"Flying Couch," by Amy Kurzweil of Richmond, is a coming-of-age story in the graphic novel genre.
Kurzweil's comics appear in the The New Yorker and other publications, and her short stories have appeared in the literary journals The Toast, Washington Square Review, Hobart and Shenandoah. Graphic novels are a combination of text and drawings that can tell a story. In this case, it is an autobiographical weave of the author's own coming-of- age in which she tells the stories of her grandmother and her mother as well. These three stories are inextricably combined and so the author discovers she must go back in time through their lives to find completeness in her own identity. This wonderful graphic memoir will be great for young adult readers and adults.
The story of her grandmother is actually an important contribution to history as she was a living witness and survivor of the Nazi occupation of Poland during World War II. The author tells her own story of traveling to Israel, becoming an artist, exploring her mother's narrative as a psychologist and a refugee in Europe, and most poignantly, her Bubbe's (grandmother) tale of escaping from the Warsaw Ghetto and surviving World War II by disguising herself as a gentile for four years. Bubbe's story of difficulty and danger is always superseded by her own yearning to renew her true identity as a Jew in a largely Christian world in which she is hiding. In "Flying Couch," Bubbe is delightfully portrayed as a really funny, strong, straight-forward personality who possesses a lot of innate wisdom and big-heartedness. Kurzweil's illustrations deliver the reader into each character and place, including that of the mind, with seamless form, making this graphic novel a good first taste of the genre.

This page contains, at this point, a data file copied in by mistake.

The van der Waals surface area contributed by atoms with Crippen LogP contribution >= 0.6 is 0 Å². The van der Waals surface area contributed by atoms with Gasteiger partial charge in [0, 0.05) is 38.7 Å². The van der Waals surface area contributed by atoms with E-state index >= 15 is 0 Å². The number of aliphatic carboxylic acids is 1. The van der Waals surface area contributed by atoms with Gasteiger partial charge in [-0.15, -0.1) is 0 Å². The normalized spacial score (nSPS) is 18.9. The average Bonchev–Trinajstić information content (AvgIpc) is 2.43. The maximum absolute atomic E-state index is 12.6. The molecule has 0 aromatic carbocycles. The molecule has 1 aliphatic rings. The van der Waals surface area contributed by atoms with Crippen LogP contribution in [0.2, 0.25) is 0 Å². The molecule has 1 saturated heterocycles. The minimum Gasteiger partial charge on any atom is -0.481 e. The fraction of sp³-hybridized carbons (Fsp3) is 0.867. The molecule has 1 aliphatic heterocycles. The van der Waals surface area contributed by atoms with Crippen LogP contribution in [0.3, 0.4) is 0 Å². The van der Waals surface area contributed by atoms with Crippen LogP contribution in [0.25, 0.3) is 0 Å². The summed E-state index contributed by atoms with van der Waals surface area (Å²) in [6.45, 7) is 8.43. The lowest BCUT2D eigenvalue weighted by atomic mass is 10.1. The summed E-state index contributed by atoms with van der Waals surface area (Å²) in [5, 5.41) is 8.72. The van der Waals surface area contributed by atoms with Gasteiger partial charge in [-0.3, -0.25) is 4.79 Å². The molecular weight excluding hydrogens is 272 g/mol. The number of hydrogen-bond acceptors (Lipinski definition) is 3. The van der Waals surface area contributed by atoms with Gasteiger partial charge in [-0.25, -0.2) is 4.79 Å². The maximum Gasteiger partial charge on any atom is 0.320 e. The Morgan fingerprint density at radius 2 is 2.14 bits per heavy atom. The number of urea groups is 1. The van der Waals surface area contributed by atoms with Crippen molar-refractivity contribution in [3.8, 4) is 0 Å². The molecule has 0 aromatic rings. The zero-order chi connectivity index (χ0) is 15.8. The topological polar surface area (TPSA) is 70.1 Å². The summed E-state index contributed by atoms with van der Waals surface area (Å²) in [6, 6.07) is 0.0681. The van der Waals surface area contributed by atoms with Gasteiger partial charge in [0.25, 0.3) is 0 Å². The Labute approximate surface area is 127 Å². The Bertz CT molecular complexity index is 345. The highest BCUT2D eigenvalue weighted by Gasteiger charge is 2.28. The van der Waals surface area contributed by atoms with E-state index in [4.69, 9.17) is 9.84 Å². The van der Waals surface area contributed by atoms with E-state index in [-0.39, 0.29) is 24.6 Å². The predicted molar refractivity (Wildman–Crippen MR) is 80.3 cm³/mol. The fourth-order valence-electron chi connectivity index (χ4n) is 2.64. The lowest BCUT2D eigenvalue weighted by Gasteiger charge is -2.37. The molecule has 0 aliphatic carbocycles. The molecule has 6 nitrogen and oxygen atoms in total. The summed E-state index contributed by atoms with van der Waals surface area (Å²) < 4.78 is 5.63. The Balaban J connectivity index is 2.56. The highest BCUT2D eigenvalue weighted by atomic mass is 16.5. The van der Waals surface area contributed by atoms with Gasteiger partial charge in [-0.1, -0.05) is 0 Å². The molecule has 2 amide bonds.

The author's admirably successful mission in writing this book is actually about the same thing. She literally and figuratively illustrates her own plight to find her identity in our current era as a young Jewish woman in a time of sometimes confusing and conflicting issues. In all of this pressure to know who we are, we must ultimately be the simple truth of it, no matter what has gone before. In Kurzweil's case, the simple truth she must declare is that she is a graphic artist and must fulfill this art and she does this very impressively with this debut memoir. Every page of delightfully illustrated scenes from her imagination tell stories with openness and at times heart-rending precision and at other times light-hearted youthful joy. The stories come together with grace, honoring all three lives with completeness, respect and a refreshing sense for how people really are in personality and style. "Flying Couch" is a beautiful book of extraordinary talent.
An author reading and signing with Amy Kurzweil for "Flying Couch" is scheduled for Sunday, Aug. 20, at 7 p..m., at The Bookstore & Get Lit Wine Bar in Lenox.
Colin Harrington is the Events Manager at The Bookstore & Get Lit Wine Bar in Lenox. He welcomes reader comments at firstname.lastname@example.org
By Amy Kurzweil
Publisher: Catapult/Black Balloon